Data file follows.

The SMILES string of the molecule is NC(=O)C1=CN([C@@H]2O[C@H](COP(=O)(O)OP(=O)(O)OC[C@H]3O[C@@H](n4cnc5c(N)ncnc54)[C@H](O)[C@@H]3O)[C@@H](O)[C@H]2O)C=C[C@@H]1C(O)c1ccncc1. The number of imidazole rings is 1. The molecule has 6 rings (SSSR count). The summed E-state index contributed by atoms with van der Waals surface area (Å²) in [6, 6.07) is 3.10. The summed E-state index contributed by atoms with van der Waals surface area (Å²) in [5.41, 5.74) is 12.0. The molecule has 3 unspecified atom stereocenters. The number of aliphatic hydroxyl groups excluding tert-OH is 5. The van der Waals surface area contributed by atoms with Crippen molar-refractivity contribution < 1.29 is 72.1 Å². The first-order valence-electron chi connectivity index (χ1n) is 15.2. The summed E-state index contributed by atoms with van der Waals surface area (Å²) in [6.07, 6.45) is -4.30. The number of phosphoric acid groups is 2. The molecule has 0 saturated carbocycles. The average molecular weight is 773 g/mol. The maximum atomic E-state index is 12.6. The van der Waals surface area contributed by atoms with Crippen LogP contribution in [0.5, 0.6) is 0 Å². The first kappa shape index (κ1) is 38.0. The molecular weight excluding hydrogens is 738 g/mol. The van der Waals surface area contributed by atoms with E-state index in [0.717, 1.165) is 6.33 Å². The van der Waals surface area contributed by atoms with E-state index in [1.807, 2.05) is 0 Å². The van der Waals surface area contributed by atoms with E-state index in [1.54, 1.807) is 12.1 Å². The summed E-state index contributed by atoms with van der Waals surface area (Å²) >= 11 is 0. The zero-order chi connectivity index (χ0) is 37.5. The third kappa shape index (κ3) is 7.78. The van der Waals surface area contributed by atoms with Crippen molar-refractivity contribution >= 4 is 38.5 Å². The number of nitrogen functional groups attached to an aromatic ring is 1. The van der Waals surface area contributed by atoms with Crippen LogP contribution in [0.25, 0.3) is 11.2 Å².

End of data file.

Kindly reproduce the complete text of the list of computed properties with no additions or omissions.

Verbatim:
The SMILES string of the molecule is NC(=O)C1=CN([C@@H]2O[C@H](COP(=O)(O)OP(=O)(O)OC[C@H]3O[C@@H](n4cnc5c(N)ncnc54)[C@H](O)[C@@H]3O)[C@@H](O)[C@H]2O)C=C[C@@H]1C(O)c1ccncc1. The number of imidazole rings is 1. The molecule has 6 rings (SSSR count). The summed E-state index contributed by atoms with van der Waals surface area (Å²) in [6, 6.07) is 3.10. The summed E-state index contributed by atoms with van der Waals surface area (Å²) in [5.41, 5.74) is 12.0. The molecule has 3 unspecified atom stereocenters. The number of aliphatic hydroxyl groups excluding tert-OH is 5. The van der Waals surface area contributed by atoms with Crippen molar-refractivity contribution < 1.29 is 72.1 Å². The first-order valence-electron chi connectivity index (χ1n) is 15.2. The summed E-state index contributed by atoms with van der Waals surface area (Å²) in [6.07, 6.45) is -4.30. The number of phosphoric acid groups is 2. The molecule has 0 saturated carbocycles. The average molecular weight is 773 g/mol. The maximum atomic E-state index is 12.6. The van der Waals surface area contributed by atoms with Crippen LogP contribution in [0.5, 0.6) is 0 Å². The first kappa shape index (κ1) is 38.0. The molecular weight excluding hydrogens is 738 g/mol. The van der Waals surface area contributed by atoms with E-state index in [0.717, 1.165) is 6.33 Å². The van der Waals surface area contributed by atoms with E-state index in [1.807, 2.05) is 0 Å². The van der Waals surface area contributed by atoms with E-state index in [1.54, 1.807) is 12.1 Å². The summed E-state index contributed by atoms with van der Waals surface area (Å²) >= 11 is 0. The zero-order chi connectivity index (χ0) is 37.5. The third kappa shape index (κ3) is 7.78. The van der Waals surface area contributed by atoms with Crippen molar-refractivity contribution >= 4 is 38.5 Å². The number of nitrogen functional groups attached to an aromatic ring is 1. The van der Waals surface area contributed by atoms with Crippen LogP contribution in [0.25, 0.3) is 11.2 Å².